Nurture Article | The Portland Hospital Parenting Magazine
Autumn Issue 2012 | Elizabeth Jeffries
Q: I’m planning to return to work after having a baby but daunted by the prospect – can you help?
A: Two thirds of mothers return to work once their maternity leave has finished, according to a recent poll. In some cases it is out of financial necessity, in others, women want to get back to work to pursue their careers. Whatever the reason, working and having children can be tricky and almost always involves compromise. What’s more there is no right way to do it - what works for one woman and her family, wouldn’t work for another.
The important thing is to find a solution that works for you. Thankfully, there are now a number of organisations to help mothers find a way of juggling work and home life. The award-winning Women Like Us social business, for example, set up by two working mums who themselves wanted to find work ‘at their level’ after having children, offers practical career advice and help to women wanting to get back to work after a break. Through a series of workshops, its aim is to give women the choice to fit work around the needs of their family, without losing their value in the workplace. It also runs a website called Timewise Jobs which specialises in quality part-time job vacancies that women need so much. Businesswoman and full-time mother-of-two Vivienne Lopez, who set up the luxury children’s shoe company Vevian, says having a good support network is key to juggling home and work life successfully. Having lots of mummy friends you can barter babysitting with is also invaluable. Her other tips include finding a work place that is respectful and understanding of you as an employee and a mother – it’s inevitable there will be days when your baby isn’t well and you need to have time off - but at the same time demonstrate that you are reliable and will get the job done. She says: “You need to come to terms with the fact that there may never be a perfect balance. Accept this feeling and simply continue to strive to do your best.”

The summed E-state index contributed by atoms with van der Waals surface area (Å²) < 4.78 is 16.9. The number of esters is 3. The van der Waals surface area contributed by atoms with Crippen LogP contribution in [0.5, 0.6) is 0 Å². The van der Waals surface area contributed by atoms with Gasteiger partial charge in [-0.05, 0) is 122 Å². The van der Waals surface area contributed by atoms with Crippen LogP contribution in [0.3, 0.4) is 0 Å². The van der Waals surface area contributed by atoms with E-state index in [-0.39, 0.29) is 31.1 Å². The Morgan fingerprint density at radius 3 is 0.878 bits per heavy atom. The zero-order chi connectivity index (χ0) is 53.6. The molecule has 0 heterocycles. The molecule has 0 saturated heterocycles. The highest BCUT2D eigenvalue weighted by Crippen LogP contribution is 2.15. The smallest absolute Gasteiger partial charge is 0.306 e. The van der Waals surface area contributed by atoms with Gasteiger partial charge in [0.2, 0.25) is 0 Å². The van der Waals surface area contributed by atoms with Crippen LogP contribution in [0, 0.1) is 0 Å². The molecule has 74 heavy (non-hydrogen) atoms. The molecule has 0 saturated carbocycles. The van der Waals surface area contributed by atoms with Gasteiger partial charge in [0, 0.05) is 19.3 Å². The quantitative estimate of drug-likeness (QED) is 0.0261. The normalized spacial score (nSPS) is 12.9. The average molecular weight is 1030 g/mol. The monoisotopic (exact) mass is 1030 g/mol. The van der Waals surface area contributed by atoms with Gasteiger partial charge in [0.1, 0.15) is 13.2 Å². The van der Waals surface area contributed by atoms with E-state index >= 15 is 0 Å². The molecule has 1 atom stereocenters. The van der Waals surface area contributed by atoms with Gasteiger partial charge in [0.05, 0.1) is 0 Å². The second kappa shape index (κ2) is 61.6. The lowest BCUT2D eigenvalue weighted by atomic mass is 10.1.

Q: What is the ideal age gap between children?
A: Many parents worry about this, but the truth is there’s no ideal age gap between siblings. The arrival of a new edition to the family will inevitably lead to a period of adjustment whatever the age of your other children. What’s more, there are bonuses and disadvantages of every age gap – born closer together siblings may play together more (or fight more!), but further apart you may be able to give your new baby more attention, without the distraction of a needy toddler. What’s more important is when you feel ready. This may depend on lots of factors such as whether you are working or not, how much support you have, how old you are, how many children you want to have and how you have coped with having a baby before. Wanting another baby is more important than when you have it. There is no perfect time – and you can’t guarantee it will happen exactly when you want it to anyway. If there’s one thing parenthood teaches you, it is how to be adaptable – a skill that comes in handy if and when a new baby arrives.